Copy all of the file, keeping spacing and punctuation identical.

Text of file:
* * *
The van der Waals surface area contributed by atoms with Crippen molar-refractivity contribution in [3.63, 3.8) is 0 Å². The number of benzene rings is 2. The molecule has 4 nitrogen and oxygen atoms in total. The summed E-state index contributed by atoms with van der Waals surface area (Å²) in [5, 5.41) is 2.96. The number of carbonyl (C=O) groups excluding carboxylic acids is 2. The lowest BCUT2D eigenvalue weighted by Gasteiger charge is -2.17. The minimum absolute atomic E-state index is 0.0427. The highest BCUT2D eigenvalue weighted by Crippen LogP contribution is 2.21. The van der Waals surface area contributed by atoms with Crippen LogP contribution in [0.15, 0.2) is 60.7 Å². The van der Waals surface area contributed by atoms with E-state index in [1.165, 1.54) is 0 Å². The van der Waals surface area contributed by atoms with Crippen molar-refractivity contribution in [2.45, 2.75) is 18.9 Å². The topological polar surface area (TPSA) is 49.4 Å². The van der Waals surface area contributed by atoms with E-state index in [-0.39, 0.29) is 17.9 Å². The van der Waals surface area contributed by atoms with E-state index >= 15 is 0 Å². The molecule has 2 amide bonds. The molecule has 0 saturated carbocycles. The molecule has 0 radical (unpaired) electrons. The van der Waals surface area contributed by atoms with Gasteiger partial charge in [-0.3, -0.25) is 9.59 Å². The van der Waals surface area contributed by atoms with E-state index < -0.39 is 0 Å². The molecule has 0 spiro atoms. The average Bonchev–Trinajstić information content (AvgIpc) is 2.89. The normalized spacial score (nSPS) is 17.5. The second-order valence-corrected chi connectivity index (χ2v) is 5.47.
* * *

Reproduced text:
The van der Waals surface area contributed by atoms with Crippen molar-refractivity contribution in [3.63, 3.8) is 0 Å². The number of benzene rings is 2. The molecule has 4 nitrogen and oxygen atoms in total. The summed E-state index contributed by atoms with van der Waals surface area (Å²) in [5, 5.41) is 2.96. The number of carbonyl (C=O) groups excluding carboxylic acids is 2. The lowest BCUT2D eigenvalue weighted by Gasteiger charge is -2.17. The minimum absolute atomic E-state index is 0.0427. The highest BCUT2D eigenvalue weighted by Crippen LogP contribution is 2.21. The van der Waals surface area contributed by atoms with Crippen LogP contribution in [0.15, 0.2) is 60.7 Å². The van der Waals surface area contributed by atoms with E-state index in [1.165, 1.54) is 0 Å². The van der Waals surface area contributed by atoms with Crippen molar-refractivity contribution in [2.45, 2.75) is 18.9 Å². The topological polar surface area (TPSA) is 49.4 Å². The van der Waals surface area contributed by atoms with E-state index in [-0.39, 0.29) is 17.9 Å². The van der Waals surface area contributed by atoms with E-state index >= 15 is 0 Å². The molecule has 2 amide bonds. The molecule has 0 saturated carbocycles. The molecule has 0 radical (unpaired) electrons. The van der Waals surface area contributed by atoms with Gasteiger partial charge in [-0.3, -0.25) is 9.59 Å². The van der Waals surface area contributed by atoms with E-state index < -0.39 is 0 Å². The molecule has 0 spiro atoms. The average Bonchev–Trinajstić information content (AvgIpc) is 2.89. The normalized spacial score (nSPS) is 17.5. The second-order valence-corrected chi connectivity index (χ2v) is 5.47.